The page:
What is osteoarthritis?
Osteoarthritis is the most common form of arthritis. It is a chronic degenerative joint disease that affects mostly middle-aged and older adults. Osteoarthritis causes the breakdown of joint cartilage. It can occur in any joint, but it most often affects the hands, knees, hips, or spine.
What causes osteoarthritis?
Osteoarthritis can be classified as primary or secondary. Primary osteoarthritis has no known cause. Secondary osteoarthritis is caused by another disease, infection, injury, or deformity. Osteoarthritis starts with the breakdown of cartilage in the joint. As the cartilage wears down, the bone ends may thicken and form bony growths (spurs). Bone spurs interfere with joint movement. Bits of bone and cartilage may float in the joint space. Fluid-filled cysts may form in the bone and limit joint movement.
Who is at risk for osteoarthritis?
The risk factors of osteoarthritis include:
- Heredity. Slight joint defects or double-jointedness (laxity) and genetic defects may contribute to osteoarthritis.
- Excess weight. Being overweight or obese can put stress on such joints as the knees over time.
- Injury or overuse. Severe injury to a joint, such as the knee, can lead to osteoarthritis. Injury may also result from overuse or misuse over time.
What are the symptoms of osteoarthritis?
The most common symptom of osteoarthritis is pain after overuse or inactivity of a joint. Symptoms usually develop slowly over years. Symptoms can occur a bit differently in each person, and may include:
- Joint pain
- Joint stiffness, especially after sleep or inactivity
- Less movement in the joint over time
- A grinding feeling of the joint when moved, as the cartilage wears away (in more advanced stages)
The symptoms of osteoarthritis can look like other health conditions. Make sure to see your healthcare provider for a diagnosis.
How is osteoarthritis diagnosed?
The process starts with a medical history and a physical exam. You may also have X-rays. This test uses a small amount of radiation to create images of bone and other body tissues.
How is osteoarthritis treated?
Treatment will depend on your symptoms, age, and general health. It will also depend on how severe the condition is. The goal of treatment is to reduce joint pain and stiffness, and improve joint movement. Treatment may include:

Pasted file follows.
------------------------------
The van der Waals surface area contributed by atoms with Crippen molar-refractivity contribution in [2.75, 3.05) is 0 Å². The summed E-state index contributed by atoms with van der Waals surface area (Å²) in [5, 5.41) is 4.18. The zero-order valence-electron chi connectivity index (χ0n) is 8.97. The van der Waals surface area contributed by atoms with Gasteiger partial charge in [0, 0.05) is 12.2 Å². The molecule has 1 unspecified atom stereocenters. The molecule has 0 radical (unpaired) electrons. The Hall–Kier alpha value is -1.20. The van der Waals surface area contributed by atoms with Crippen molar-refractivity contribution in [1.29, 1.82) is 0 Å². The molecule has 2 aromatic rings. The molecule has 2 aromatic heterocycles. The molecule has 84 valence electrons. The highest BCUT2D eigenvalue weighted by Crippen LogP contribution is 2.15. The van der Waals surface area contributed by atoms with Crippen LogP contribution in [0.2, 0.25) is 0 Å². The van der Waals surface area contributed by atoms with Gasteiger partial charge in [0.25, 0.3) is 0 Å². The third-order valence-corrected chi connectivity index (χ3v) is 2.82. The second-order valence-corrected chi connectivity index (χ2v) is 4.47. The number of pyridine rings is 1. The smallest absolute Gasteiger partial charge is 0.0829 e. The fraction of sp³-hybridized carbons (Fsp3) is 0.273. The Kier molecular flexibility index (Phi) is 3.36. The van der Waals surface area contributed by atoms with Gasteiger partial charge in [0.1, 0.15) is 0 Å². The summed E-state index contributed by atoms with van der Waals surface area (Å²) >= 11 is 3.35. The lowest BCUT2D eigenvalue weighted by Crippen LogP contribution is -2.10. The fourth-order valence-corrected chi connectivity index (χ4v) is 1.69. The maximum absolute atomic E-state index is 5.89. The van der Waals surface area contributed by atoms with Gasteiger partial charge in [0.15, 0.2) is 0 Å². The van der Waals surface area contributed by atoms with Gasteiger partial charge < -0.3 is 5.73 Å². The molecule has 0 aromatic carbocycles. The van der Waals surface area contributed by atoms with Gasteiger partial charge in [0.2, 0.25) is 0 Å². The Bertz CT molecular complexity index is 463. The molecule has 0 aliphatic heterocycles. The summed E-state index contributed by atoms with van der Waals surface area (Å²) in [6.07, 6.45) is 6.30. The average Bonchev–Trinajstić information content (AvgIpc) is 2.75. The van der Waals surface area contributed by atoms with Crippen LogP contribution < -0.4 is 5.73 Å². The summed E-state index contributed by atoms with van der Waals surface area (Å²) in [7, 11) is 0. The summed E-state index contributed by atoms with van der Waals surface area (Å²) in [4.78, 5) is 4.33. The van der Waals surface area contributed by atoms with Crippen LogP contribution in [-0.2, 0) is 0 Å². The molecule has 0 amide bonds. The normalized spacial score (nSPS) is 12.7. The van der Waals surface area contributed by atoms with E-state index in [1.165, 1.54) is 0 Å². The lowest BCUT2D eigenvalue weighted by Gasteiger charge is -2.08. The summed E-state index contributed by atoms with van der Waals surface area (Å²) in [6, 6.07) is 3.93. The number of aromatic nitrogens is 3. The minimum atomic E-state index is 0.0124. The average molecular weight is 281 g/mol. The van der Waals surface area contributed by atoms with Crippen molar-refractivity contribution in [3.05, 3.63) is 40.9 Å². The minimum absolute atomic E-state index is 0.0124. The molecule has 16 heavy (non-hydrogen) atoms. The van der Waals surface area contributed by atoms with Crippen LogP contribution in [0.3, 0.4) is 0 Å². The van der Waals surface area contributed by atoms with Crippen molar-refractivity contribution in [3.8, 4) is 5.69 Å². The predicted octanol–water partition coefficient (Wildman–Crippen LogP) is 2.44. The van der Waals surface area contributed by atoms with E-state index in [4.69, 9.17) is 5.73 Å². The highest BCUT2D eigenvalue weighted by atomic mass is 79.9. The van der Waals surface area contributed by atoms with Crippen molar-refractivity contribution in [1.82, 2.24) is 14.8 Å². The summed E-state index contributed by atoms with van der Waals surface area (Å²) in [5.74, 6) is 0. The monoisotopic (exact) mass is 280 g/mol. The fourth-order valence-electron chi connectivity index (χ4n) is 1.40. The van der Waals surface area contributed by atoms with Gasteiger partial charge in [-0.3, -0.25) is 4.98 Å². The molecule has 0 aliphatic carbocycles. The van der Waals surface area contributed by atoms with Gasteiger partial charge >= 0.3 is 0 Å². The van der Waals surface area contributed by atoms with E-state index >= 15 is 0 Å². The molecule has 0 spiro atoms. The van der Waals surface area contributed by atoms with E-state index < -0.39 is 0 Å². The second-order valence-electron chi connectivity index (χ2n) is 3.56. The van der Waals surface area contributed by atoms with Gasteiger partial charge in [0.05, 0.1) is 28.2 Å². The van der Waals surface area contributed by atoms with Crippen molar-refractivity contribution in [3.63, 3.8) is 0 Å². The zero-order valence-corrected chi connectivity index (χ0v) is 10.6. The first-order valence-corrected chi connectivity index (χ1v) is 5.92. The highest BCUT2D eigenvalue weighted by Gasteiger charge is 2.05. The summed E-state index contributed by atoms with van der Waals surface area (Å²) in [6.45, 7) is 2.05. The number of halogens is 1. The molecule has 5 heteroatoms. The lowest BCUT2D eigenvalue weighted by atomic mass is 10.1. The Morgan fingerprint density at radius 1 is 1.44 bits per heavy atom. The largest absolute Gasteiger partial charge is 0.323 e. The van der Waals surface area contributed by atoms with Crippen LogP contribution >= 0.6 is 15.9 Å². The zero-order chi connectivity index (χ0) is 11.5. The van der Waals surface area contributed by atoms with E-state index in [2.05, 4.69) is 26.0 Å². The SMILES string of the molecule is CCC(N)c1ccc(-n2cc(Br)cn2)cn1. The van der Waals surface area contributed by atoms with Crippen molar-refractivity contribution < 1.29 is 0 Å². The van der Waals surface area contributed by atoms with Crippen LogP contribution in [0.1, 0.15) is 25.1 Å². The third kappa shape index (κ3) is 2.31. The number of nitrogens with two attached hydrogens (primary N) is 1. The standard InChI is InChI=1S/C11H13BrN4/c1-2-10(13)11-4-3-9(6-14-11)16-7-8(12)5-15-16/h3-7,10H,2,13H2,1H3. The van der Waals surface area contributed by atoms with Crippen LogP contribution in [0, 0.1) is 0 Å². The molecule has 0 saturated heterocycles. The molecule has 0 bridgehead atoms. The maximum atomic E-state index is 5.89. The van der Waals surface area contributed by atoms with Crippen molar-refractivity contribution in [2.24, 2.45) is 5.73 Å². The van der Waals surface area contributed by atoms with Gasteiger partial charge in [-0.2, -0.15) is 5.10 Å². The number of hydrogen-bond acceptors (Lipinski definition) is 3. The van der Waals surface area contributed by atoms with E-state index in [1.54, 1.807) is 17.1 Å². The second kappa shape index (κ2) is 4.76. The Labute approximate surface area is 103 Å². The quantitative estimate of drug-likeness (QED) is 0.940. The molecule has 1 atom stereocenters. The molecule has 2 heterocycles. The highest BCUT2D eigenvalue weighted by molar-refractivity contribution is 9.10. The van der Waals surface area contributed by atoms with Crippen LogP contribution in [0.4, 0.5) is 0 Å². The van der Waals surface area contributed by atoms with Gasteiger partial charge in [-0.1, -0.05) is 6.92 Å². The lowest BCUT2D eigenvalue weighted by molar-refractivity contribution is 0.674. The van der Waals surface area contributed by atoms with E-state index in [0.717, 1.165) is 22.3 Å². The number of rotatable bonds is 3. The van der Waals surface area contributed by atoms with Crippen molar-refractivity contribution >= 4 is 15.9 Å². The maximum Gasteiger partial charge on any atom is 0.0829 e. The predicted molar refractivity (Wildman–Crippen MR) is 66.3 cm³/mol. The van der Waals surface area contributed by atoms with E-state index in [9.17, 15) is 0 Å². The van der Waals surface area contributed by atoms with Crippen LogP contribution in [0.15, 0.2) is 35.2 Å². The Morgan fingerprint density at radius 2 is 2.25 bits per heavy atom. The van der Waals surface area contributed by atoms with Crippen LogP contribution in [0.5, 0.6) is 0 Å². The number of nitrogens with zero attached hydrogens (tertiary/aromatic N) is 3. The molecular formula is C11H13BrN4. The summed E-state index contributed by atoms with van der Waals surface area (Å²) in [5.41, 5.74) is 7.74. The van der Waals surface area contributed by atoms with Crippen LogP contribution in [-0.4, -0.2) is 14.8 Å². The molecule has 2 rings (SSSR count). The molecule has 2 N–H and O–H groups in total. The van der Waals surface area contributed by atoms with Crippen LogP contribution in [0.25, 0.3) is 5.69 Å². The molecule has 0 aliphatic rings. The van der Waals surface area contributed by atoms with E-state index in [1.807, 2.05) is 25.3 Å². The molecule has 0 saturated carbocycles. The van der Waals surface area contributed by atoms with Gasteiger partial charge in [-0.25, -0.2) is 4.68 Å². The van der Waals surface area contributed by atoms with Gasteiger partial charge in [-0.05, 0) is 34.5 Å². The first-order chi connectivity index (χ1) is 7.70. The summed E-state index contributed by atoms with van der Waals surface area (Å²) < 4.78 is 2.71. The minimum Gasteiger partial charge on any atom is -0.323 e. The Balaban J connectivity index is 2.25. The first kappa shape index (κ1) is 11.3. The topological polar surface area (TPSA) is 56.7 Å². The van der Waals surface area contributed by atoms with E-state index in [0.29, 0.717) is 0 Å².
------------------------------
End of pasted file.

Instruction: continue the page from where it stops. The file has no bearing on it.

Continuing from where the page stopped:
- Exercise. Regular exercise, including stretching and strengthening, may help reduce pain and other symptoms.
- Heat treatment. Treating the affected joint with heat may help reduce pain.
- Physical and occupational therapy. These types of therapy may help to reduce joint pain, improve joint flexibility, and reduce joint strain. Splints and other assistive devices may also be used.
- Weight maintenance. Keeping a healthy weight or losing weight if needed may help to prevent or reduce symptoms.
- Medicines. These may include pain relievers and anti-inflammatory medicines. Either may be taken by mouth as a pill, or rubbed on the skin as a cream.
- Injections of thick liquids into the joints. These liquids mimic normal joint fluid.
- Joint surgery. Surgery may be needed to repair or replace a severely damaged joint.
Talk with your healthcare providers about the risks, benefits, and possible side effects of all medicines.
What are the complications of osteoarthritis?
Because osteoarthritis causes joints to degenerate over time, it can cause disability. It can cause pain and movement problems that make a person less able to do normal daily activities and tasks.
Living with osteoarthritis
Although there is no cure for osteoarthritis, it is important to help keep joints functioning by reducing pain and inflammation. Work on a treatment plan with your healthcare provider that includes medicine and therapy. Work on lifestyle changes that can improve your quality of life. Lifestyle changes include:
- Weight loss. Extra weight puts more stress on weight-bearing joints, such as the hips and knees.
- Exercise. Some exercises may help reduce joint pain and stiffness. These include swimming, walking, low-impact aerobic exercise, and range-of-motion exercises. Stretching exercises may also help keep the joints flexible.
- Activity and rest. To reduce stress on your joints, alternate between activity and rest. This can help protect your joints and lessen your symptoms.
- Using assistive devices. Canes, crutches, and walkers can help to keep stress off certain joints and improve balance.
- Using adaptive equipment. Reachers and grabbers allow people to extend their reach and reduce straining. Dressing aids help people get dressed more easily.
- Managing use of medicines. Long-term use of some anti-inflammatory medicines can lead to stomach bleeding. Work with your healthcare provider to develop a plan to reduce this risk.